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  • by Karma Loveday

Welsh Water publishes phosphorus plan for protected rivers

Welsh Water has published plans for a £100m phosphorus reduction programme for Special Area of Conservation (SAC) rivers.

Improvement measures will be rolled out through 2025-30 and into the early part of 2030-35 at sites along the Teifi and Cleddau in west Wales, the Wye and Usk in south Wales and the Dee in north Wales, as well as their tributaries.

The plans were released as independently verified reports identifying the sources of phosphorus levels in the in SAC rivers were also published. The evidence has enabled Welsh Water to identify where investment or modifications to its processes are required. It has also showed the proportion of phosphorus attributed to water industry operations from storm overflows and wastewater treatment works is often dwarfed by phosphorus emanating from rural land use (see table).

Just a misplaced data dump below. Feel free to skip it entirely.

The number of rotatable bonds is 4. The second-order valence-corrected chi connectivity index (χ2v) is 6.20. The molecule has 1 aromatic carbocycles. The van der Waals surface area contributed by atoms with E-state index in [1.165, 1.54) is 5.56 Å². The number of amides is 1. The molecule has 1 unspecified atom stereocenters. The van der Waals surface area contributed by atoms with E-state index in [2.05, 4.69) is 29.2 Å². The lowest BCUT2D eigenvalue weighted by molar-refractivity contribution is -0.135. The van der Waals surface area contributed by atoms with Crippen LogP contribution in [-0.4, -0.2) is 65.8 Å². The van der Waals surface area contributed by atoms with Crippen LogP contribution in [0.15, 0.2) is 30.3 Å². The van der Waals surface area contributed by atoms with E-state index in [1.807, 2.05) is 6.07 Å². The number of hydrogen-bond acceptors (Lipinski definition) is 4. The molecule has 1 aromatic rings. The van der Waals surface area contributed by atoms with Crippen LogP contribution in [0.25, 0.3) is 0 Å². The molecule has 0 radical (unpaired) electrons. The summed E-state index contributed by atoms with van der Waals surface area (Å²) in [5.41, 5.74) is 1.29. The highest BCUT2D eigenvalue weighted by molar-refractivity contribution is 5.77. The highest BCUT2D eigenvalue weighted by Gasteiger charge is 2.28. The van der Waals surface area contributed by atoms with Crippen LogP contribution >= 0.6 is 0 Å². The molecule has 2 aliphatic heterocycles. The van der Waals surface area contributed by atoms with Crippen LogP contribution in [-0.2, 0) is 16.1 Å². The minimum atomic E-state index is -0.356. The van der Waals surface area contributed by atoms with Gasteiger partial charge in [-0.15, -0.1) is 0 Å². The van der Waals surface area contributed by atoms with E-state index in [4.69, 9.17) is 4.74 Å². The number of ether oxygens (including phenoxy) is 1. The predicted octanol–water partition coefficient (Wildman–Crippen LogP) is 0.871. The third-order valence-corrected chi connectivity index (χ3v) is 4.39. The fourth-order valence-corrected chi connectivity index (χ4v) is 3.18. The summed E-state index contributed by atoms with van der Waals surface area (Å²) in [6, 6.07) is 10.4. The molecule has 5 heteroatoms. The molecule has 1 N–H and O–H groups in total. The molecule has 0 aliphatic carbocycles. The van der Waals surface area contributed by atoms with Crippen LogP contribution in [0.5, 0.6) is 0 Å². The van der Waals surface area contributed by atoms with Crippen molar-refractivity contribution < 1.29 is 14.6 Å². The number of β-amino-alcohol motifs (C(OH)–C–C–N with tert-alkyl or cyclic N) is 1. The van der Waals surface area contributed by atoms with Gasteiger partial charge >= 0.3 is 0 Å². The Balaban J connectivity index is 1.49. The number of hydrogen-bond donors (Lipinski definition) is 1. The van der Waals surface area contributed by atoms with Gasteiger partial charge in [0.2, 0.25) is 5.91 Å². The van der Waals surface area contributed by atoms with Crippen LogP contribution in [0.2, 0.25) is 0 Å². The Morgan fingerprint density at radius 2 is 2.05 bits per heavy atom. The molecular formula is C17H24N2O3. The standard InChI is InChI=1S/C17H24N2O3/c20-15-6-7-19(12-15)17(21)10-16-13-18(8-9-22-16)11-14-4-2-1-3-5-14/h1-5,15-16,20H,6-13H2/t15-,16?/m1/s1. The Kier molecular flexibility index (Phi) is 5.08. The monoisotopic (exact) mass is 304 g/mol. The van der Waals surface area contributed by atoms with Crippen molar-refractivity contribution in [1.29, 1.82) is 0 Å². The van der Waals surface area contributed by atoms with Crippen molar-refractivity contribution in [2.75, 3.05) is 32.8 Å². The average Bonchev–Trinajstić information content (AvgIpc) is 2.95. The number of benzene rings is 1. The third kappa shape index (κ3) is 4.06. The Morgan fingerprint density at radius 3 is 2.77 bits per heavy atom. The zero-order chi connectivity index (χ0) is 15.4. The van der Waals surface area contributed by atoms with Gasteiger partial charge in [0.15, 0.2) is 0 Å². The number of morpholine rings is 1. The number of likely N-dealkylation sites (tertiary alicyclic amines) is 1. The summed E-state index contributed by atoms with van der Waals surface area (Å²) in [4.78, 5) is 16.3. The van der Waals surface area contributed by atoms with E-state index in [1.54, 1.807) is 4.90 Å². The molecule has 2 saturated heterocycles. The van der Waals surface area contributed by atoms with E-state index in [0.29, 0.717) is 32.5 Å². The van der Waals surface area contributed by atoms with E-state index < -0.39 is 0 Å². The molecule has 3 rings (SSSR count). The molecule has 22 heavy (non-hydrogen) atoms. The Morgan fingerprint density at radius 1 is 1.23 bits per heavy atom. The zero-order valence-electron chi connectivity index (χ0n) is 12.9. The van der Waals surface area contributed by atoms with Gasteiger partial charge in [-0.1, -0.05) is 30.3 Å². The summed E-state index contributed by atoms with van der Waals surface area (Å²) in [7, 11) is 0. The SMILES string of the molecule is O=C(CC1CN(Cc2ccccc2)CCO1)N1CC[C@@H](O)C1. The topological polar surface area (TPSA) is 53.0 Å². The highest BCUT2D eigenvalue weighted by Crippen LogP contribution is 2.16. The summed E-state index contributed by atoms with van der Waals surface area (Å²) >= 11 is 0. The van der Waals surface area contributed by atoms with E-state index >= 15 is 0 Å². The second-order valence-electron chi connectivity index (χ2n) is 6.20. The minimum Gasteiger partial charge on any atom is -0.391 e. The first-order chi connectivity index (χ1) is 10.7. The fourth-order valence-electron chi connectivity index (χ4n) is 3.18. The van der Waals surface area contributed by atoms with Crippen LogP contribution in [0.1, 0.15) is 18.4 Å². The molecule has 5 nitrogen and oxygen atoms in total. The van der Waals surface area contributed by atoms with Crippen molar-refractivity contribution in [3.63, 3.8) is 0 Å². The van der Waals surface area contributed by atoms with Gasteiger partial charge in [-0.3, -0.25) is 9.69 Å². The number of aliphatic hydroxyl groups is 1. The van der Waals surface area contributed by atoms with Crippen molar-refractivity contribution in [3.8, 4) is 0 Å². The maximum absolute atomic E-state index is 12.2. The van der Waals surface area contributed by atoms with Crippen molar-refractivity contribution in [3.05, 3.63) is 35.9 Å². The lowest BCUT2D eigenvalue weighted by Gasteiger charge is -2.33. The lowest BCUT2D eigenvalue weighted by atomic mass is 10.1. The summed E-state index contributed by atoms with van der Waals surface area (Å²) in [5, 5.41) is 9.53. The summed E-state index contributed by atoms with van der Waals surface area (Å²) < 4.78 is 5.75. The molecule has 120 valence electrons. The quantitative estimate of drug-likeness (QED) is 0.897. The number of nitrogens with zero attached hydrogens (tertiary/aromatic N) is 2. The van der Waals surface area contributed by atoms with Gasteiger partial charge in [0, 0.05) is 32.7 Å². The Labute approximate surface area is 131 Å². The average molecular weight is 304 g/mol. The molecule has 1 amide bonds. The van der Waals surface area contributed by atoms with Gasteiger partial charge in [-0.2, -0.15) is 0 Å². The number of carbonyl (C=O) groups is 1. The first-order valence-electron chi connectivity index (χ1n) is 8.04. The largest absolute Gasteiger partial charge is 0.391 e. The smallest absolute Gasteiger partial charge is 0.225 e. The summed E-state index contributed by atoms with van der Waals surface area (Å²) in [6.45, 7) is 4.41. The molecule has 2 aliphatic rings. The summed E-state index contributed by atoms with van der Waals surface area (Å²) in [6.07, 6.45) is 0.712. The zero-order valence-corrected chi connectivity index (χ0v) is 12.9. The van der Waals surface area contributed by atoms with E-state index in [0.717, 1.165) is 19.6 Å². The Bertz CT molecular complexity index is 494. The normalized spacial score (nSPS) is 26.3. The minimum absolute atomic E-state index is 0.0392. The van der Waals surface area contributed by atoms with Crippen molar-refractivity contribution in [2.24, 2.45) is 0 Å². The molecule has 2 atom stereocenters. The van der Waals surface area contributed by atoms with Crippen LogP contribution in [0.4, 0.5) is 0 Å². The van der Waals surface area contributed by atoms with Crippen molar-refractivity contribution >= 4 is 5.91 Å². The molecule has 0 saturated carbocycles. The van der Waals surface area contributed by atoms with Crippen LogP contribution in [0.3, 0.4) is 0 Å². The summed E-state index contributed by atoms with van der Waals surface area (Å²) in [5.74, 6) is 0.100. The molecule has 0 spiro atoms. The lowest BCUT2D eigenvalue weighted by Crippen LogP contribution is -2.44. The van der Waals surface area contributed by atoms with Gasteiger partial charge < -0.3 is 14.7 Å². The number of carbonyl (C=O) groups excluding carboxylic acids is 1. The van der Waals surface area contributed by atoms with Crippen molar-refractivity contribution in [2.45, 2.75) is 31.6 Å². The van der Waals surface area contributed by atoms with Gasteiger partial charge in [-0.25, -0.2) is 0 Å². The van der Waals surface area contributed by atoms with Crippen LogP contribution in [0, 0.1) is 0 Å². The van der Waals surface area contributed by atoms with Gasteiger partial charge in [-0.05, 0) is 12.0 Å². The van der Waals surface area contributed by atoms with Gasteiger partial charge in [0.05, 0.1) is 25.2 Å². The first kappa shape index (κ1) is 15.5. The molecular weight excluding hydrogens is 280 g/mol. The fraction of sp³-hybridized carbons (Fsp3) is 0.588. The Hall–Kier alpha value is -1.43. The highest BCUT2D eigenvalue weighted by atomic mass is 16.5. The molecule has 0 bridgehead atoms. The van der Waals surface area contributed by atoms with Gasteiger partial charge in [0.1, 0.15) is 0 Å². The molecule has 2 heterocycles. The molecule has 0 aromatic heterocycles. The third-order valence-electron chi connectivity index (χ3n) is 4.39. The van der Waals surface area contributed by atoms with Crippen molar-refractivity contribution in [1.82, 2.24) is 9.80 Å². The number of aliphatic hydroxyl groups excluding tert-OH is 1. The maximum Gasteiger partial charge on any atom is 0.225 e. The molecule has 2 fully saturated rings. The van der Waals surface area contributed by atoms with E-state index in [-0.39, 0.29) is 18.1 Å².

Welsh Water’s managing director for wastewater services, Steve Wilson, said: “We have already invested millions of pounds in improving river water quality and our long terms plans will require a similar level of investment. And while we can play our part and reduce our contribution to phosphorus, it is crucial for everyone that cares about our rivers – including farmers, Government, regulators and individual households – to work together to achieve the long term goal of securing rivers we can all be truly proud of.”

Alongside the phosphorus programme, Welsh Water also published guidance for developers and local authorities to begin collaboration on nutrient offsetting wetlands built at the back end of wastewater treatment works. This followed the successful creation of an offsetting wetlands at Luston in Herefordshire. The new guidance is intended to help to roll out this nature-based approach to all SAC rivers in Welsh Water’s operating area.

WwTW = Waste water treatment works

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